Your Chisimba production or enterprise site will be much faster and more reliable if you install an opcode cache or accelerator for PHP. Most PHP accelerators work by caching the compiled bytecode of PHP scripts to avoid the overhead of parsing and compiling source code on each request (some or even most of which may never be executed). To further improve performance, the cached code is stored in shared memory and directly executed from there, minimizing the amount of slow disk reads and memory copying at runtime.
We recommend APC (Alternative PHP Cache), a free, open source framework that optimizes PHP intermediate code and caches data and compiled code from the PHP bytecode compiler in shared memory. See http://en.wikipedia.org/wiki/List_of_PHP_accelerators for alternatives, including a proprietary commercial one. See http://www.php.net/manual/en/intro.apc.php for more information about APC.
To install APC, you can use PECL, which should be installed on your server already if you have installed a typical LAMP stack or followed the Chisimba installation instructions or run one of our installer scripts. PECL is a repository of PHP extensions that are made available via the PEAR packaging system. You need build-essential on your system, as well as the Perl-compatible regular expression library (PCRE). If you have not installed it, first install it with:
$ sudo apt-get install build-essential libpcre3 libpcre3-dev
$ sudo pecl install extname
downloads the extension automatically, so in this case there is no need for a separate download. You can therefore install APC by running:
$ sudo pecl channel-update pecl.php.net
$ sudo pecl install apc
You will be asked:
Enable internal debugging in APC [no] :
Enable per request file info about files used from the APC cache [no] :
Enable spin locks (EXPERIMENTAL) [no] :
Enable memory protection (EXPERIMENTAL) [no] :
Enable pthread mutexes (default) [yes] :
Enable pthread read/write locks (EXPERIMENTAL) [no] :
You can select the default for all of them. You will then get a lot of things written to the terminal window, finishing with:
Build process completed successfully
install ok: channel://pecl.php.net/APC-3.1.9
configuration option "php_ini" is not set to php.ini location
You should add "extension=apc.so" to php.ini
The important thing here is that if it finishes with errors, you need to do some debugging, perhaps you are missing some of the critical components. An important note here is "You should add "extension=apc.so" to php.ini". To do so,
$ vi /etc/php5/apache2/php.ini
In the future, if new versions of APC are released, you can easily upgrade them using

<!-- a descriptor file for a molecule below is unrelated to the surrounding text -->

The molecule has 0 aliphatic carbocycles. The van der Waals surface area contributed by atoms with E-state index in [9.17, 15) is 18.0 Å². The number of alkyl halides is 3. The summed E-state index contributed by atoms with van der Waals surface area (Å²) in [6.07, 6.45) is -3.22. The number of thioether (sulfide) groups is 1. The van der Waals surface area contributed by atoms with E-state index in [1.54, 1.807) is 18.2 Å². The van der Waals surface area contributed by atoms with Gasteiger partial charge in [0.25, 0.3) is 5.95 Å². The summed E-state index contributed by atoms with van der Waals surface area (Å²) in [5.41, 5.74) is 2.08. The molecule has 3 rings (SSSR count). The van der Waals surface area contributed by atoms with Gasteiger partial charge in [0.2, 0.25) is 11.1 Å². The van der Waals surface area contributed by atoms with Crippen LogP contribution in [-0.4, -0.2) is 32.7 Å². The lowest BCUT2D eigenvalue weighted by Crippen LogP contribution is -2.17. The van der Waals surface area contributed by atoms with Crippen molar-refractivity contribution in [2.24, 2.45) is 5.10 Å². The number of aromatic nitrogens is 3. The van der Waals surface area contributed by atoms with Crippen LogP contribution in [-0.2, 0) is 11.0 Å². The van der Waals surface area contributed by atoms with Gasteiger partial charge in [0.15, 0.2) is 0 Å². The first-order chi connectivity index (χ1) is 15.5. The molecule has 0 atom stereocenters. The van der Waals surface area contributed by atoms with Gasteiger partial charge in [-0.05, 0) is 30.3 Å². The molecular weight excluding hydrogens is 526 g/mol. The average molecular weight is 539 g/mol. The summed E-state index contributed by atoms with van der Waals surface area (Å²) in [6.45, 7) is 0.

$sudo pecl upgrade apc
There are two primary decisions to be made configuring APC. First, how much memory is going to be allocated to APC; and second, whether APC will check if a file has been modified on every request. The two ini directives that control these settings are apc.shm_size and apc.stat, respectively. apc.shm_size defaults to "32M" and is changeable in PHP_INI_SYSTEM. apc.stat defaults to "1" and is also changeable in the PHP_INI_SYSTEM. I would leave them at their default values and monitor your installation.
However, James Scoble, who manages Chisimba installations at UWC, which runs http://www.uwc.ac.za as well as their eLearning server. He says
"we use APC with 300Mb shared RAM. Without APC enabled on the PHP level, the Portal server was running out of RAM and starting to disk-thrash."
-- James Scoble, UWC
UWC also runs multiple application servers, with load balancing due to the large volumes of traffic. On a system with 8Mb of RAM, it should be OK to set this to 256Mb or so, but tuning a server settings is really about watching how it behaves, and responding accordingly.
Once the server is running, the apc.php script that is bundled with the extension should be copied somewhere into the docroot and viewed with a browser as it provides a detailed analysis of the internal workings of APC.
$ cp /usr/share/php/apc.php /var/www/
Then open http://yourserver.com/apc.php. If you get
No cache info available. APC does not appear to be running
then APC is not activated, and you need to take the recommended action. Edit your php.ini file as noted above, find the section that says
; Dynamic Extensions ;
immediately after that text, write the file and restart apache using
$ service apache2 restart
Open http://yourserver.com/apc.php again and you should get some information about APC on your system, as well as some graphs. Be sure to move this file outside your web root, putting it back only when you need to use it.